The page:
Top Tip: Pick up some resources cards from our Bowery or Tribeca locations, or print out several of our resource cards to have on hand next time you meet someone in need. Many people have found hope and healing at The Bowery Mission because a friendly stranger directed them to our doors.



Tip #4: Give Without Expectation

Sometimes, good intentions may not be reciprocated. If you receive a negative response, keep in mind that New Yorkers experiencing homelessness are dealing with one crisis after another. They likely aren’t sleeping well and may even be chronically hungry. They may be sick or feeling anxious, threatened or depressed. In all likelihood, life has brought them obstacles that make it a great deal harder to match your own good will.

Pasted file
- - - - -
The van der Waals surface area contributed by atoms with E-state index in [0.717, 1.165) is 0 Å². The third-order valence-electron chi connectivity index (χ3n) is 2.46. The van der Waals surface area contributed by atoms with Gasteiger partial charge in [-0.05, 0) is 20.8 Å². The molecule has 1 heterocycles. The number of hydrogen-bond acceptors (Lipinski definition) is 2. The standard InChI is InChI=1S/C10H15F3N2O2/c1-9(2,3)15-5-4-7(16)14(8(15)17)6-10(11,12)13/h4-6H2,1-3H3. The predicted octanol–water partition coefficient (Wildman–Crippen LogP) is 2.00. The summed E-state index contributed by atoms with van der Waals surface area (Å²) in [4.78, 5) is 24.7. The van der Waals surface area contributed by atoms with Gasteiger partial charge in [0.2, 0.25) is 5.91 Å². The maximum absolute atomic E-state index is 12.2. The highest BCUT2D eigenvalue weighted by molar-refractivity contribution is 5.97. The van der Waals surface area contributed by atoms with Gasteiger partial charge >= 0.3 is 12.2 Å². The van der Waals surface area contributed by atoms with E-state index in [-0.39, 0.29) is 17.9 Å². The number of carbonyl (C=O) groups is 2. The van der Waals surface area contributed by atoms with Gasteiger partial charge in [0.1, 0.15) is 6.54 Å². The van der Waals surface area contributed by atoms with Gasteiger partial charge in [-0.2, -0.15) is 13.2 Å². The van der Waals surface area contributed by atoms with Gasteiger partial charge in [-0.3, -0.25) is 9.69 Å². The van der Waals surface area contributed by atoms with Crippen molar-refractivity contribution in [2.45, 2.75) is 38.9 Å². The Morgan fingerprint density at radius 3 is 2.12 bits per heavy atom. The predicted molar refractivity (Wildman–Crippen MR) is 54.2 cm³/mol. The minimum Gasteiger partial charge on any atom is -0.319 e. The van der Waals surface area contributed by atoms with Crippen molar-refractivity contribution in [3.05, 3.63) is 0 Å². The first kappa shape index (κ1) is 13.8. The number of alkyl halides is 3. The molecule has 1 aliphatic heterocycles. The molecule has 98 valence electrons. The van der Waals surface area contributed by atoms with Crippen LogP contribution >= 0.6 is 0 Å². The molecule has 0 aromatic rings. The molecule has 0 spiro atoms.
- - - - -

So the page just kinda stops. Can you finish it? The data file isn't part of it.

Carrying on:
If you choose to talk to someone or offer them something, enter into the conversation without expectations. A person may not mirror your own feelings, experiences or beliefs — that’s OK. They may not respond on your own terms — that’s also OK. Usually, the most meaningful generosity is that which comes with no strings attached.



Tip #5: Educate Yourself on Crisis Response

Sometimes, no matter how much we may want to help, the situations we encounter on our streets and subways may exceed our personal capacity to handle safely. Here are a few valuable tips to empower you to respond well to these challenging situations.

If someone is visibly unwell, agitated or acting erratically, you may want to stop the conversation. A good option is to politely excuse yourself, recognizing there is limited opportunity for meaningful engagement in that moment.